My daughter failed a vision screening and then saw an optometrist that our pediatrician referred us. I doubted the optometrist's medical opinion for several reasons, one being that although she does see a lot of pediatric patients, she doesn't see many preschool aged patients. My vision insurance does not cover ophthamologists. My medical insurance does but only for strabismus, amblyopia, or eye injury. From my research from articles from the American Academy of Pediatric Opthamology and Strabismus, the American Optometric Association, and American Academy of Ophthamology I have found several things. The AOA states that astigmatism up to 2D is common in children under 3. My daughter's was 1.25 & 0.50. She had just turned 3. The AOA states that those with hyperopic anisometropia with as little as 1D difference between the eyes may develop amblyopia. My daughter's was less than 1D at 0.25 difference between the eyes. Her difference for astigmatic anisometropia was 0.75D. The AAO's preferred practice pattern guidelines for Pediatric Eye Evaluations: Consensus Guidelines for Prescribing Eyeglasses for Young Children. For hyperopia it is >+4.5 (My daughter's was +1.50 & +1.75) and for astigmatism with anisometropia it is >2 (My daughter's was -1.25 & -0.50). She had no other factors such as strabismus or amblyopia present and no developmental delays. She was also asymptomatic. Her eyes were dilated before the exam. I don't have the printout from the refraction yet. I requested my daughter's medical records and am waiting for those. I know that the printout for the refraction was different than what she ended up prescribing, and I remember her using some type of formula to determine the exact prescription. My daughter's prescription is as follows:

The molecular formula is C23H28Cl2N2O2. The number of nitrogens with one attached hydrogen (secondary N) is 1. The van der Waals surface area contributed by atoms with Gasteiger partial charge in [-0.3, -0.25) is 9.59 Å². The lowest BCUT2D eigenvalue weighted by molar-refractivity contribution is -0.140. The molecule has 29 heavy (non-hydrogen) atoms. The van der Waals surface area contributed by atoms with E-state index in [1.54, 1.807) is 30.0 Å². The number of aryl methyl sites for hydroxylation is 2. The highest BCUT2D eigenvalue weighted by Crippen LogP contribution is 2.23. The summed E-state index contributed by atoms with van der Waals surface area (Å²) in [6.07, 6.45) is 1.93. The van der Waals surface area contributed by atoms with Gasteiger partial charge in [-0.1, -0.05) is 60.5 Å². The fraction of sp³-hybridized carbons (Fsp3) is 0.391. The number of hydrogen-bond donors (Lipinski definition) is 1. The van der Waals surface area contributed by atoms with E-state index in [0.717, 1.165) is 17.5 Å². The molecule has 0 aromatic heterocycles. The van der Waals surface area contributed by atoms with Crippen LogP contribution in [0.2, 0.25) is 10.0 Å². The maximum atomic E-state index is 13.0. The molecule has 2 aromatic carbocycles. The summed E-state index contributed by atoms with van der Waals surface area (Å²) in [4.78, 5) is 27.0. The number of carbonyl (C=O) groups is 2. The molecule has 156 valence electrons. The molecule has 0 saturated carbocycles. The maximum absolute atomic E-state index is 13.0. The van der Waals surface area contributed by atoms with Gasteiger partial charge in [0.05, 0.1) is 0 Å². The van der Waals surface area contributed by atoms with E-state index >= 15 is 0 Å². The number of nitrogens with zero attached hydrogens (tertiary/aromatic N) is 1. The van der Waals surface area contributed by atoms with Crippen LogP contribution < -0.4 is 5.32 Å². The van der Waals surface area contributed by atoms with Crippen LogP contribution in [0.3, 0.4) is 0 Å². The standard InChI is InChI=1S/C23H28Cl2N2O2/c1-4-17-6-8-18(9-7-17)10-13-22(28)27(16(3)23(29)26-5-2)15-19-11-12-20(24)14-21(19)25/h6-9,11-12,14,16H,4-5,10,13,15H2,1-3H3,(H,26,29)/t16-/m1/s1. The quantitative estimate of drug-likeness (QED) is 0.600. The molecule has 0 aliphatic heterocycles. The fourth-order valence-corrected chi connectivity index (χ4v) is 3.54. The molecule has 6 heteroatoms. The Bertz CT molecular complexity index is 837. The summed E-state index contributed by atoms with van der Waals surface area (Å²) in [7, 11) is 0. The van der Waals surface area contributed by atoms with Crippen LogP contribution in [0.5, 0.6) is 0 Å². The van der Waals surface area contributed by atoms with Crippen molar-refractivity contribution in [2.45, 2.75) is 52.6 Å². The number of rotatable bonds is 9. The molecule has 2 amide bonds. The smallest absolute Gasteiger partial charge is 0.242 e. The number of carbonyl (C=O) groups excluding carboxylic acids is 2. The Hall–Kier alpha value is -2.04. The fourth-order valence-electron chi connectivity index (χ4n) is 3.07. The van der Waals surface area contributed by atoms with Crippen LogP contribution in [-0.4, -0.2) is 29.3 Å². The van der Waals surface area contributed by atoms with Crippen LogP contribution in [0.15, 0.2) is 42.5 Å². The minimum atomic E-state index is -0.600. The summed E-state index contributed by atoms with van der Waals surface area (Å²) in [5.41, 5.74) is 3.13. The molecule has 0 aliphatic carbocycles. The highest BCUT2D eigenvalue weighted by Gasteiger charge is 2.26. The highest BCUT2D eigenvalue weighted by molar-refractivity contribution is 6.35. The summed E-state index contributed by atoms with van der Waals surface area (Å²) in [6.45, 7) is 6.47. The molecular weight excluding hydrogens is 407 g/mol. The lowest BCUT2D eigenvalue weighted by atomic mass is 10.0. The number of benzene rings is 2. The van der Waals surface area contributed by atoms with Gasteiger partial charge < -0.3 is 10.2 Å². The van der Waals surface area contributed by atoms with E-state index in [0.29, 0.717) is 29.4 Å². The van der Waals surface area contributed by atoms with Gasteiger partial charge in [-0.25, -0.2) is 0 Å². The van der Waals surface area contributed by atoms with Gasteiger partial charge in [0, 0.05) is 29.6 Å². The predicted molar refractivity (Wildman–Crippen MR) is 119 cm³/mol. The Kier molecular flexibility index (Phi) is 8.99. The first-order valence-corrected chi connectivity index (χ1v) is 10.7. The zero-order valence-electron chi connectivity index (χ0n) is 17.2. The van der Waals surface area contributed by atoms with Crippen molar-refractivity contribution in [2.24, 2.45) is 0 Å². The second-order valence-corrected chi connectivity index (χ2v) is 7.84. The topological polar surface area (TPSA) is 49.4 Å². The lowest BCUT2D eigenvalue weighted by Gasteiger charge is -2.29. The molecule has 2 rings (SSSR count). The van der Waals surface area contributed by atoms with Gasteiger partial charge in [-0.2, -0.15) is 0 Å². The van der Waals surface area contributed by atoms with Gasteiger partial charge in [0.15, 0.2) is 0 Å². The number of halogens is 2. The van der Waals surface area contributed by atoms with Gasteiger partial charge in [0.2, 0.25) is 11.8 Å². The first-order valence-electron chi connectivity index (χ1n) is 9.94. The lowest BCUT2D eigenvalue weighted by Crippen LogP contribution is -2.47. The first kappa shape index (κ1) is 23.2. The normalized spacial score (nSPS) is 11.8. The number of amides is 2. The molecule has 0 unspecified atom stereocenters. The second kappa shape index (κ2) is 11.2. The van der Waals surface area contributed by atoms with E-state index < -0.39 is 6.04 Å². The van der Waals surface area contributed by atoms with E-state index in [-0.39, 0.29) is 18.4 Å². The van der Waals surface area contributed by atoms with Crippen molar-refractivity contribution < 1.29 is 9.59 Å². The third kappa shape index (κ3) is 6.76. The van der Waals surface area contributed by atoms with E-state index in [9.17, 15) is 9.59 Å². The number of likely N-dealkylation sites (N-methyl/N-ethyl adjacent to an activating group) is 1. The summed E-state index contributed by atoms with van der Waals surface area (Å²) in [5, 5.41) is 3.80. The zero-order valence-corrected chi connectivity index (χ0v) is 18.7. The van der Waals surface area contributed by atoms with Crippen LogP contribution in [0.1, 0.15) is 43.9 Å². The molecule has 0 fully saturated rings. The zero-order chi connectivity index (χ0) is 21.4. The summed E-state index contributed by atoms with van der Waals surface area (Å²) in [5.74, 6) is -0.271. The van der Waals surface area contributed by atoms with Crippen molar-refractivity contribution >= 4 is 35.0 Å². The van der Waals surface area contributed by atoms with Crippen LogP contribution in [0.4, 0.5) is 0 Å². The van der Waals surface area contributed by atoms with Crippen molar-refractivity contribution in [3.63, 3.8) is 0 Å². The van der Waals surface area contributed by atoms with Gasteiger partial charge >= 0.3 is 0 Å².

Your daughter may not need the glasses if she has equal vision in both eyes, and no sign of esotropia (eye turning in). I would insist that your insurance cover a visit with a pediatric ophthalmologist for a complete exam. A prescription in a child of this age has to be obtained after the pupils are dilated and the focusing muscles are relaxed. The optometrist apparently dilated the pupils, but I don't know if the drops were strong enough to prevent the eye muscles from focusing (accommodating), which could lead to an incorrect prescription.
Oh, I forgot to ask my question! Does my daughter actually need glasses? Obviously, I don't want to deal with the daily annoyance of her bending her glasses out of shape and getting fingerprints on them if she doesn't actually need them. If she needs them, then fine, no big deal. We'll continue wearing them if that's the case.
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